If it’s hard to believe in Christ’s Resurrection today, it wasn’t a whole lot easier in first-century Palestine. Even after the disciples had seen him on Easter night, they scattered. Jerusalem, after all, was a dangerous place for followers of the crucified Jesus. In Matthew, they decamped immediately for Galilee. In Luke, two of them left that very day for Emmaus. In John, most of them drifted back to their homes. They had all heard the story of the Resurrection. Many of them had even seen the risen Christ. But they hadn’t yet grasped its meaning for them.
Thomas had an even harder time than his friends. For some reason he wasn’t with them on Easter evening when Christ had appeared, greeting them with the Hebrew words, Shalom eleichem, “Peace be with you.” But Thomas was there a week later when Christ appeared again, this time adding words specifically addressed to the doubtful disciple: "Put your finger here and see my hands. Reach out your hand and put it in my side. Do not doubt but believe." And believing from that moment, Thomas replied, “My Lord and my God.”
On its surface, this story doesn’t offer much to help us with our doubts about the Resurrection. If you and I were to have a vision of the risen Christ, that might go far to settle things. But we really don’t expect visions today. And John seems content to leave us there, trying to believe in the Resurrection because Thomas and the others believed. But think about for a moment—this story does tell us something crucial about Christ’s coming to us.
For even though he doubted, Thomas didn’t run away. After his Easter night experiment with going it alone, he came back and rejoined the other disciples. He waited with them, doubtful though he was, praying with them, breaking bread with them, until a week later he was able to exclaim with the others, “My Lord and my God.” If he was going to believe in Christ’s Resurrection, it seems that Thomas had to come back and be with the rest of the disciples.
That’s why you and I, when we doubt the Resurrection, need to stay with the Church. When we can’t believe for ourselves, we need to be with others who can believe for us. For faith is infectious: when we haven’t got any, we can catch it from those who do. At its base, I think that’s what the Church is—the place to come when you do have faith, so you can share it with others, and the place to come when you don’t have any, only doubts, so you can catch it from others.
There’s another crucial point about believing. This one comes not so much from this morning’s lesson as it does from the other gospel stories about the Resurrection. There are about a dozen such accounts, and in at least half of them, it takes some time for his followers to recognize the risen Christ. Thinking him a stranger, Mary Magdalen conversed with him in the garden, two disciples talked with him on the road to Emmaus, seven of them breakfasted with him on the shore of Lake Tiberias. He had been with them all the time. But in each case something had to happen—he had to call them by name, for example, or he had to break bread with him—before they could see who he was.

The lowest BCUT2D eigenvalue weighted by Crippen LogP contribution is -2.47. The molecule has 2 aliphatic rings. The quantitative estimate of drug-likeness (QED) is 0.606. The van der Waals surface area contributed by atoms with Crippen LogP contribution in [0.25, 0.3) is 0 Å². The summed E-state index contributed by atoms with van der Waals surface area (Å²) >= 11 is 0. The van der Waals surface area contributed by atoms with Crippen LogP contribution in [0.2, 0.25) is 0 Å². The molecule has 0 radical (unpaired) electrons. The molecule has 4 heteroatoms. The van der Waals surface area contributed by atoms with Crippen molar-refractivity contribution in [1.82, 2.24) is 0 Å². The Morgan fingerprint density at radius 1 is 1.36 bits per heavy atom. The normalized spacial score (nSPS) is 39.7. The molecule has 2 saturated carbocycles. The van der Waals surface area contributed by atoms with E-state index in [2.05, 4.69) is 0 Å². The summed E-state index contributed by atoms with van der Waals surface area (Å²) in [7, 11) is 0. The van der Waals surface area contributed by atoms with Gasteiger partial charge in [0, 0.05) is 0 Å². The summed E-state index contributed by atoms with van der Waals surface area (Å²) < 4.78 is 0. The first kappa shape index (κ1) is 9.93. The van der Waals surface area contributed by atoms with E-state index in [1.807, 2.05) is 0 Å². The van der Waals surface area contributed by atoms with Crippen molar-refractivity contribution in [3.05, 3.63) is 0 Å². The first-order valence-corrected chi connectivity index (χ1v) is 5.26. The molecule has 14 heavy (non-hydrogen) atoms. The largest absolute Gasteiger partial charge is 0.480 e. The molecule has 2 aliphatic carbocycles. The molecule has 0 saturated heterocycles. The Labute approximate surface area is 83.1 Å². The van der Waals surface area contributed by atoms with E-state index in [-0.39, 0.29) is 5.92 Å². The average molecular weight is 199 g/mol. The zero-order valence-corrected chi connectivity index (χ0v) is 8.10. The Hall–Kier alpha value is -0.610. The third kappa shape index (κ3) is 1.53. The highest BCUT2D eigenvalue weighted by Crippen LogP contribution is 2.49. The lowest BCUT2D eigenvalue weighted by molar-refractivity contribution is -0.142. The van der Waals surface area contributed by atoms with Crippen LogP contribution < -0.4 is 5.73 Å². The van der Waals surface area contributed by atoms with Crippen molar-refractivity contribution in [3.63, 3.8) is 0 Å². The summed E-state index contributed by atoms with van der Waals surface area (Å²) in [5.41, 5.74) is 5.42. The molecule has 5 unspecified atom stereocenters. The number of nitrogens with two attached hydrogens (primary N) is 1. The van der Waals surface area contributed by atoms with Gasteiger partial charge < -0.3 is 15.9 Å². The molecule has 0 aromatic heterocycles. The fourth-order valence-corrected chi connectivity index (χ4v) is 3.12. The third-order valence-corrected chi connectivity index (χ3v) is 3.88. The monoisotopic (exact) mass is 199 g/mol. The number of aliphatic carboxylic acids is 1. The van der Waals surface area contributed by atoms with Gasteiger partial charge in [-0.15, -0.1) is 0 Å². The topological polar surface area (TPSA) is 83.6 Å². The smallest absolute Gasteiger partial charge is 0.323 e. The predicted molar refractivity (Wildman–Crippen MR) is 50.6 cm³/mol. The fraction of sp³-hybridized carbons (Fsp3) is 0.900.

I love to quote these words from a great Jewish sage, the Baal Shem Tov: “The world is full of wonder and mystery, but we take our little hands and cover our eyes and see nothing.” Applied to us, they suggest that Christ is here with us this morning. He may be sitting near you in the very same pew. It’s just that you don’t recognize him. “We take our little hands and cover our eyes and see nothing.”
Believing the Church’s Easter message means a lot more than believing that Christ once rose from the tomb. Because we could accept that as just another historical fact—much as we accept the reality of Jack Jouett’s ride, or the Battle of Hastings, or the destruction of Carthage in the Third Punic War. Those beliefs, significant as they are to an historian like me, have no necessary connection with how you and I live our lives. Only as we come to know the Resurrection for ourselves will the Easter faith become real for us.
If our Easter faith is true, and I believe it is, then Christ is risen once and for all—not just 2000 years ago, not just 6000 miles away. You and I, like his earliest disciples, are meeting around a table and sharing a meal. Let us pray that as we eat the Bread and drink the Wine, we may pull our little hands away from our eyes and see him as he is with us today. For he is here, in the friend next to us, in the stranger across the aisle.
Alleluia! Christ is risen. The Lord is risen indeed. Alleluia!
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Last Updated on Tuesday, 19 May 2009 13:58